Several Ways in Which Western & Non-Western Art Differ

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Japanese art springs from basic philosophical principles, such as simplicity.
Japanese art springs from basic philosophical principles, such as simplicity. (Image: Hemera Technologies/PhotoObjects.net/Getty Images)

Western and non-Western art are different in terms of techniques and mediums used, culture, aesthetic ideals, religion and philosophy. Non-Western art refers to art that is not derived from European or North American art history and ideals. This includes art from Africa, the Middle East, South America, East and Southeast Asia, and so on. The differences between Western and non-Western art are numerous, but there are fundamental differences that should be understood.

Differences of Medium

Artistic works are created using a variety of mediums. For example, many Western paintings are done on canvas, while many traditional Chinese, Korean and Japanese paintings have been done on thinner rice paper. The plastic arts in Western society often focus on sculpture, with sculptors often using stone and metal. In many societies in Africa, Asia, South America and the Middle East, however, bead-work, textiles and woodwork are very important mediums.

Aesthetic Differences

Realistic depiction of the human body has been important in Western art for centuries. The illusion of three-dimensional space being created on a two-dimensional painting is also a central part of Western art. Non-Western art may or may not focus on the human form, however. For example, geometric patterns are much more important than the human form in some forms of Islamic art. Western art often places a premium on the use of color, whereas in China and Japan, calligraphy using simple black ink is considered high art.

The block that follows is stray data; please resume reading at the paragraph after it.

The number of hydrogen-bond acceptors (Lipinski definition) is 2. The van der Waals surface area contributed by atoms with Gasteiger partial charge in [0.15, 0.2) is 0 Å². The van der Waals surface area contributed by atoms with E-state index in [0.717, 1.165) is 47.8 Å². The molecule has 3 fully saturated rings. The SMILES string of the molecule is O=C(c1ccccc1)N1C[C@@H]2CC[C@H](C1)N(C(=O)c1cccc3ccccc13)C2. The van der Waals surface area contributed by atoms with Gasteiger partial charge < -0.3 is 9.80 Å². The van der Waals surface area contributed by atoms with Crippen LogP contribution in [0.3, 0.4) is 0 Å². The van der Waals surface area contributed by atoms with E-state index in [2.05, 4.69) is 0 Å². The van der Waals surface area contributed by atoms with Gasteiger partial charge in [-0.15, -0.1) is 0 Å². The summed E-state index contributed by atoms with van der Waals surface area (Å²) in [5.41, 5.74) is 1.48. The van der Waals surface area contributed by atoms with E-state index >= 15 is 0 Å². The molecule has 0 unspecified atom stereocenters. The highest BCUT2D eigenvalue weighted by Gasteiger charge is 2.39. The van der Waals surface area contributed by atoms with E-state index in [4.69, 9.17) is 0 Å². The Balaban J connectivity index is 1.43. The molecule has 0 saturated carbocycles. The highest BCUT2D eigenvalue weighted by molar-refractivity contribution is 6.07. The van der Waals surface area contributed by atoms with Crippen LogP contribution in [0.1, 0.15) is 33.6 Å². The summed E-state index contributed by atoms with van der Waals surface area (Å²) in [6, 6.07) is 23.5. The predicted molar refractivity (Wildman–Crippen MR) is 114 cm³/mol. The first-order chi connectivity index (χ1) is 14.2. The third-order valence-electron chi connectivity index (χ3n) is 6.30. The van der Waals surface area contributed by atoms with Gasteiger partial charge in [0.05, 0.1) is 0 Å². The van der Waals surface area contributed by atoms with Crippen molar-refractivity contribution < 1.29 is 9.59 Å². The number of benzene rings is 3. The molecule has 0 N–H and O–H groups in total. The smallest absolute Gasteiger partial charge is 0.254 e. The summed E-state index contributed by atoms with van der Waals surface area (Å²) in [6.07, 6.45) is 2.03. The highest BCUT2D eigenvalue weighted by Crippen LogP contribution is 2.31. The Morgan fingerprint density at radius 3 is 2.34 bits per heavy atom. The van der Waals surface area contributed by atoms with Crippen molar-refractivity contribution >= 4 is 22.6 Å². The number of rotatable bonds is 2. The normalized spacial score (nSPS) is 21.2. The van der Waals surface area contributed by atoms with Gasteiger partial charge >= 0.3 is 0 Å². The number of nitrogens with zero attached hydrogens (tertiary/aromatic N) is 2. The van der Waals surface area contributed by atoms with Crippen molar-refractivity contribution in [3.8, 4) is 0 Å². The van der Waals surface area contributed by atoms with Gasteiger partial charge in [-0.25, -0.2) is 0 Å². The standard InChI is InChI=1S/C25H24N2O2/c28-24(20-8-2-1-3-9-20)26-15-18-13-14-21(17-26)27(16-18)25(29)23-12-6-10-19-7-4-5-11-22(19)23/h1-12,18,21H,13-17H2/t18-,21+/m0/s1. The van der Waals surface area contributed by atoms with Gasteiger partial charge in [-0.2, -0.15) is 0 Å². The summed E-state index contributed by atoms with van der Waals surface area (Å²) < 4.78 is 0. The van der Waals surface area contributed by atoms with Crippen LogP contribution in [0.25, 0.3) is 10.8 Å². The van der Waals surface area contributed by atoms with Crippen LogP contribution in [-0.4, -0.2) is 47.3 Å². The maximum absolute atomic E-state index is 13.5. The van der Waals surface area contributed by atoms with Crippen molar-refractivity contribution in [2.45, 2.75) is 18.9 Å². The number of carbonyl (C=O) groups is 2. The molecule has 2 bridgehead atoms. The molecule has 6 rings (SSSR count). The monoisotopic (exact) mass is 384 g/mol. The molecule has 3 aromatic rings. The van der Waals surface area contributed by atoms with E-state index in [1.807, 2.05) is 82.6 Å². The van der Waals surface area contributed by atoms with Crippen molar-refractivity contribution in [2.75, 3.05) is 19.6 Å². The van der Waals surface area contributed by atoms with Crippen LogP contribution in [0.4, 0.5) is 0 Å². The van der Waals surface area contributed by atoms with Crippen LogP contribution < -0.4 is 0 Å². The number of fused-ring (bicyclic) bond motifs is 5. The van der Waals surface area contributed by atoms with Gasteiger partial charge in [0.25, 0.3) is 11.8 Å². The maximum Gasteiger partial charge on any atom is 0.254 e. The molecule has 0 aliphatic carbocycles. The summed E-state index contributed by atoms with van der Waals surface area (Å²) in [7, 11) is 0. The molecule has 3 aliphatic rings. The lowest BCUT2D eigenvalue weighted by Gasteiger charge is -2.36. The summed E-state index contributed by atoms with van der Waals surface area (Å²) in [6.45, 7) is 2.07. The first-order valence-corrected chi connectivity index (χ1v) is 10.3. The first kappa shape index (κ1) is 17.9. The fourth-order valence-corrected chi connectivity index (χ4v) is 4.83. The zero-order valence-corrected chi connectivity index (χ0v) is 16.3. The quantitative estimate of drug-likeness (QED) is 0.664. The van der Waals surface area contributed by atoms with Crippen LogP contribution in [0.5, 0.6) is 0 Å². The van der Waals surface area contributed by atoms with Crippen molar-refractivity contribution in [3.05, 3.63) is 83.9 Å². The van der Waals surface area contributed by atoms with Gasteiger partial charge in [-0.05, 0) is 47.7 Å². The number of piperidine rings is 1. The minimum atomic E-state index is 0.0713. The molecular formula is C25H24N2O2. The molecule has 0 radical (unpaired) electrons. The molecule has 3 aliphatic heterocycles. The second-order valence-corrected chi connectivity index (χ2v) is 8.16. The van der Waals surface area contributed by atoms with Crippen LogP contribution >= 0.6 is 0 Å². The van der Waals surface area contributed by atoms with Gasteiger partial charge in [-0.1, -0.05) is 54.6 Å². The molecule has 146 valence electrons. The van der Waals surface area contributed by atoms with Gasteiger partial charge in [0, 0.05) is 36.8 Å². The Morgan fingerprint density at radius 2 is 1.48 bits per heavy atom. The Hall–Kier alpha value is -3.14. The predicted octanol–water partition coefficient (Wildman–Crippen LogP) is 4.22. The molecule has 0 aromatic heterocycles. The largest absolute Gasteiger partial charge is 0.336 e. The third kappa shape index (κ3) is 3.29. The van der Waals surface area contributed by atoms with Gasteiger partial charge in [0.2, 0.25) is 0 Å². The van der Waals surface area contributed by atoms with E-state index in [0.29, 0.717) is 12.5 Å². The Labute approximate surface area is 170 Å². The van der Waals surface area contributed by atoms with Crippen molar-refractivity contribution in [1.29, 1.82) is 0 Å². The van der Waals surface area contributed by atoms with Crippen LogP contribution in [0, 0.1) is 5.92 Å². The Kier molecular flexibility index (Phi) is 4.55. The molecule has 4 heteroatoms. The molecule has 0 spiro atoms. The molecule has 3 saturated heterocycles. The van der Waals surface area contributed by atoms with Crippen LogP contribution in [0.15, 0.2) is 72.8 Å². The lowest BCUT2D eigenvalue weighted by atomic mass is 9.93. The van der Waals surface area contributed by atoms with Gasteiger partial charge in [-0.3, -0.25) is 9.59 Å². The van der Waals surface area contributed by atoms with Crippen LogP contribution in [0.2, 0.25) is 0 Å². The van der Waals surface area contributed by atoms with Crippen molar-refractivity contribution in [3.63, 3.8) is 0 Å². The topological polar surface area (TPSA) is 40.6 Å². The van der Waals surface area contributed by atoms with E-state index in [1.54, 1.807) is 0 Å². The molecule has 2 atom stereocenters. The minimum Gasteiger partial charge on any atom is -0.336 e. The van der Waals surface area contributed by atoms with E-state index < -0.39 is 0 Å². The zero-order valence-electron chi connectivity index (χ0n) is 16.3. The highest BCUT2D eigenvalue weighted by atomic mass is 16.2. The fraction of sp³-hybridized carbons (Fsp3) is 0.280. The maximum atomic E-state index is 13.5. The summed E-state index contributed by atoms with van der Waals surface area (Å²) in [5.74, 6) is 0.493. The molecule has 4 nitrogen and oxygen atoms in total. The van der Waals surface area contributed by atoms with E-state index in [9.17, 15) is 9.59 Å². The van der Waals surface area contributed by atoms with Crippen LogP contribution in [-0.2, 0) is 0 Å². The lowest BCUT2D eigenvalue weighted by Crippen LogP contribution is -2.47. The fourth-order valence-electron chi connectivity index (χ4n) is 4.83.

Cultural Differences

Culture plays a vital role in determining artistic products. Art can be effected by everything from food, language, social customs, music and literature and geographic location. Many non-Western cultures focus on the family and the society, and art is often seen as communal. In fact, throughout history many painters and architects in Japan, West Africa, and all over the world have left works without their names on the art. Western culture places primary importance on the individual, which can be seen in the more self-expressive nature of much Western art.

Religious and Philosophical Differences

Philosophy and religion are important influences on many artists in all cultures. Christianity has been a powerful influence on Western art, as have secular philosophies that may have been reactions to Christianity. In much of Asian art, Buddhism and the depiction of the Buddha has shaped many artists. Hindu deities hold vast symbolic significance in India. The geometric patterns that are common in so much Islamic art are thought by some to represent the eternal nature of Allah, or God.

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